Death Finds a Way: A Janie Riley Mystery
by Lorine McGinnis Schulze
Janie Riley is an avid genealogist with a habit of stumbling on to dead bodies. She and her husband head to Salt Lake City Utah to research Janie's elusive 4th great-grandmother. But her search into the past leads her to a dark secret. Can she solve the mysteries of the past and the present before disaster strikes? Available now on Amazon.com and Amazon.ca
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Finding Ancestors Using DNA Research
© Lorine McGinnis Schulze
According to online websites, DNA research allows genealogists to discover their deep ancestral origins. Using DNA you can find out where your ancestors came from, their ethnic background, and how they have scattered throughout the world.
DNA results can help you trace the roots of your surname. You will find out whether you share a common ancestor with others around the world who share your surname.
Because DNA collects mutations over time, which are then inherited, it contains historical information and by comparing DNA sequences, geneticists can infer the evolutionary history of organisms. DNA has also been used to look at modern family relationships, such as establishing family relationships between the descendants of Sally Hemings and Thomas Jefferson.
After following the growing enthusiasm for DNA Genealogy Research for a year now, I decided to take the plunge. Because I wanted to follow my father's McGinnis lineage, I needed a male McGinnis relative for a Y-DNA test.
Males inherit a Y-chromosome from a father, who in turn received his Y chromosome from his father and so on. Males also inherit an X chromosone, but females only inherit the X chromosone and thus can only test their maternal DNA, called mtDNA. This follows their mother, her mother, her mother and so on back through her maternal ancestors. My brother was pursuaded to swab his cheeks for a DNA sample, and I ordered my 33 marker Paternal Lineage DNA test kit.
When the kit arrived, my brother did 3 simple cheek swabs and we sent the results back. A few months later, the DNA results came in. We matched with 4 other researchers who shared our surname (McGinnis) or variations! This was really exciting, as connecting with these reseachers allowed us to share notes to find out where our McGinnis family came from in Ireland (Co. Down) and who our common ancestor was. We also matched on dozens of researchers who did not share a common surname, which means that somewhere in the distant past we share an ancestor, probably before surnames were in common use.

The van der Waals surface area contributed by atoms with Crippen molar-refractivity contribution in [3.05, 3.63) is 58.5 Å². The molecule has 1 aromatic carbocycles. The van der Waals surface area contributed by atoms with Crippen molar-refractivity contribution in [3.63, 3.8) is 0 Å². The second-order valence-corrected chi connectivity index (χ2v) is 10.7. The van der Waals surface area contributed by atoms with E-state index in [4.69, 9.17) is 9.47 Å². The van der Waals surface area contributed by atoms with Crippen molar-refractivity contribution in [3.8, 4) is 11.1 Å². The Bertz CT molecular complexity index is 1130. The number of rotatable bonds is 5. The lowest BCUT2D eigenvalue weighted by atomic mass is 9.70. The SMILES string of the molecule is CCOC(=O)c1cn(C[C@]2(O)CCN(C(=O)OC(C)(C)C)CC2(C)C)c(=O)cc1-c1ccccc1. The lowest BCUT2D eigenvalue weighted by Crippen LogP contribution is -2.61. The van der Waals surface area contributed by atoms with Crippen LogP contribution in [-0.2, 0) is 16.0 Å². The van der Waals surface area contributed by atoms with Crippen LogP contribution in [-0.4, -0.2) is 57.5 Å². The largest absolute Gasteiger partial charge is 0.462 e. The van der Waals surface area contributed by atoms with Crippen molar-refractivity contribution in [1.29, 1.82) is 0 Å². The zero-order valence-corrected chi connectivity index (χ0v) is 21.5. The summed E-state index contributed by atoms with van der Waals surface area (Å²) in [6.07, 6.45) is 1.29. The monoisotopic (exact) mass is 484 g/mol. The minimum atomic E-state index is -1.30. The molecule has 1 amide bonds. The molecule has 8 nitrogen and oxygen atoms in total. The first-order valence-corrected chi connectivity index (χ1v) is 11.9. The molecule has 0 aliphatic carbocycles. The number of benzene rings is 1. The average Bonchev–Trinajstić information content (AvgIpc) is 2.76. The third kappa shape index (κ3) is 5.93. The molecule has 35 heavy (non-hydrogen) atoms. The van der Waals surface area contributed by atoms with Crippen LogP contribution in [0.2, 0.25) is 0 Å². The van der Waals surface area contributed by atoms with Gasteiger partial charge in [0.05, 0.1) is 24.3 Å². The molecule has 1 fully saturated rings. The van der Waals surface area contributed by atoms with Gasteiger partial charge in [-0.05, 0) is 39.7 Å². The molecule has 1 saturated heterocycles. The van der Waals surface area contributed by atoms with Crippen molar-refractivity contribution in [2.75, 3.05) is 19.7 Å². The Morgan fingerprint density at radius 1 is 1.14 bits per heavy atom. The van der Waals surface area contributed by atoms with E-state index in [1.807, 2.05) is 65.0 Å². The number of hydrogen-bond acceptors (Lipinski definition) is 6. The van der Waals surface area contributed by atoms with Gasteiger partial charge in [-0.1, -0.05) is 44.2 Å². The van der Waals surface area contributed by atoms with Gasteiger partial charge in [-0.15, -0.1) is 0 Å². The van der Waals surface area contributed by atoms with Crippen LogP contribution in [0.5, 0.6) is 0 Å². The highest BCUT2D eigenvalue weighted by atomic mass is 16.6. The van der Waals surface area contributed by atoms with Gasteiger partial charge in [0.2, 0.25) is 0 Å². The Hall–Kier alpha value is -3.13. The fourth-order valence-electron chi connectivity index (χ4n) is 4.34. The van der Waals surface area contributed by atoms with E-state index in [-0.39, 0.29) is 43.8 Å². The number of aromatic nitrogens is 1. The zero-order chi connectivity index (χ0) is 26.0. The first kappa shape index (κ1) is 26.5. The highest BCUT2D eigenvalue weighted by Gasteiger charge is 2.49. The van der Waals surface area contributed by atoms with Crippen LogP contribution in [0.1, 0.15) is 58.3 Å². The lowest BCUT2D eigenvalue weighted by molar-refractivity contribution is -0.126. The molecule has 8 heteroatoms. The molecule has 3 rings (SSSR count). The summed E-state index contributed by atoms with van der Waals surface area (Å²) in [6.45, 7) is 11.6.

Finding out our Haplo-Group was also exciting. We are I1c also called I1b2a1, and could read up on this Haplo Group online. I was fascinated to learn that everyone in a specific Haplogroup shares one common ancestor! I also signed us up for a Group Study of 1Ic. Our genetic markers showed a genetic mutation stongly suggesting we are descended from a male who was part of a small group of Basques who went to the northern part of the United Kingdom (Scotland) in pre-Roman times - possibly one of the small group sent by the Roman Emperor to defend Hadrian's Wall in A.D. 122-130.
My next step was to join the National Geographic Geno Project which analyzes historical patterns in DNA from participants around the world to better understand our human genetic roots. This
showed me where my paternal ancestors came from, their migration routes throughout history, and an interactive map tracing my genetic lineage around the world and through the ages.
All in all I'm thrilled with my DNA plunge and can't wait to find out more. I've ordered an upgrade for more markers to be tested, and in hindsight wish I had ordered the Advanced DNA Paternal Test Kit to begin with.
This DNA Research article was written by Lorine McGinnis Schulze of The Olive Tree Genealogy at http://www.olivetreegenealogy.com/
and may be copied AS IS. Identifying information and website link must remain intact!
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